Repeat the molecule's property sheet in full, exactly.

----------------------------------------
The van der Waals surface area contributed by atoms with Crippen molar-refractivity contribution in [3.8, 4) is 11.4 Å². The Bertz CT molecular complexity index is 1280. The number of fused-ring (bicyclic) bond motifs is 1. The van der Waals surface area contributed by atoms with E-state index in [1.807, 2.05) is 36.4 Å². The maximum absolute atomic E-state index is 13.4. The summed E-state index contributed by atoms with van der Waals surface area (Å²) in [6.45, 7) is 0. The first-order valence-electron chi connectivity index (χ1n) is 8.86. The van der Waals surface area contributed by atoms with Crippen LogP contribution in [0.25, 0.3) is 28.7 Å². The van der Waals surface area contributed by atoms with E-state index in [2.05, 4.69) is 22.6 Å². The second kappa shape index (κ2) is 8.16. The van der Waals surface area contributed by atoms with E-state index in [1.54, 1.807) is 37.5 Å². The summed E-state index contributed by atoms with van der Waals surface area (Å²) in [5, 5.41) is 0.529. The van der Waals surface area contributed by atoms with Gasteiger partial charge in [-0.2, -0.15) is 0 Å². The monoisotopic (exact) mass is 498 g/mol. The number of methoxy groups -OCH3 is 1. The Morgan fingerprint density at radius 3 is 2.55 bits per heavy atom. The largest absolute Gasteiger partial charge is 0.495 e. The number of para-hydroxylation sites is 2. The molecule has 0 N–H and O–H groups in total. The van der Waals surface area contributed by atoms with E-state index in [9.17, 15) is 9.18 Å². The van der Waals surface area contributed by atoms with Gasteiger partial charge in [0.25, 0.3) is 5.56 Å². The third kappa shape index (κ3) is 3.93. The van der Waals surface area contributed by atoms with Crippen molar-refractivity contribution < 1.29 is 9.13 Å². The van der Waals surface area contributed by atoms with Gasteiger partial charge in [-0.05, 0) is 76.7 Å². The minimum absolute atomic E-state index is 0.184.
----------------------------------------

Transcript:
The van der Waals surface area contributed by atoms with Crippen molar-refractivity contribution in [3.8, 4) is 11.4 Å². The Bertz CT molecular complexity index is 1280. The number of fused-ring (bicyclic) bond motifs is 1. The van der Waals surface area contributed by atoms with E-state index in [1.807, 2.05) is 36.4 Å². The maximum absolute atomic E-state index is 13.4. The summed E-state index contributed by atoms with van der Waals surface area (Å²) in [6.45, 7) is 0. The first-order valence-electron chi connectivity index (χ1n) is 8.86. The van der Waals surface area contributed by atoms with Crippen LogP contribution in [0.25, 0.3) is 28.7 Å². The van der Waals surface area contributed by atoms with E-state index in [2.05, 4.69) is 22.6 Å². The second kappa shape index (κ2) is 8.16. The van der Waals surface area contributed by atoms with E-state index in [1.54, 1.807) is 37.5 Å². The summed E-state index contributed by atoms with van der Waals surface area (Å²) in [5, 5.41) is 0.529. The van der Waals surface area contributed by atoms with Gasteiger partial charge in [-0.2, -0.15) is 0 Å². The monoisotopic (exact) mass is 498 g/mol. The number of methoxy groups -OCH3 is 1. The Morgan fingerprint density at radius 3 is 2.55 bits per heavy atom. The largest absolute Gasteiger partial charge is 0.495 e. The number of para-hydroxylation sites is 2. The molecule has 0 N–H and O–H groups in total. The van der Waals surface area contributed by atoms with E-state index in [9.17, 15) is 9.18 Å². The van der Waals surface area contributed by atoms with Gasteiger partial charge in [0.25, 0.3) is 5.56 Å². The third kappa shape index (κ3) is 3.93. The van der Waals surface area contributed by atoms with Crippen molar-refractivity contribution < 1.29 is 9.13 Å². The van der Waals surface area contributed by atoms with Gasteiger partial charge in [-0.05, 0) is 76.7 Å². The minimum absolute atomic E-state index is 0.184.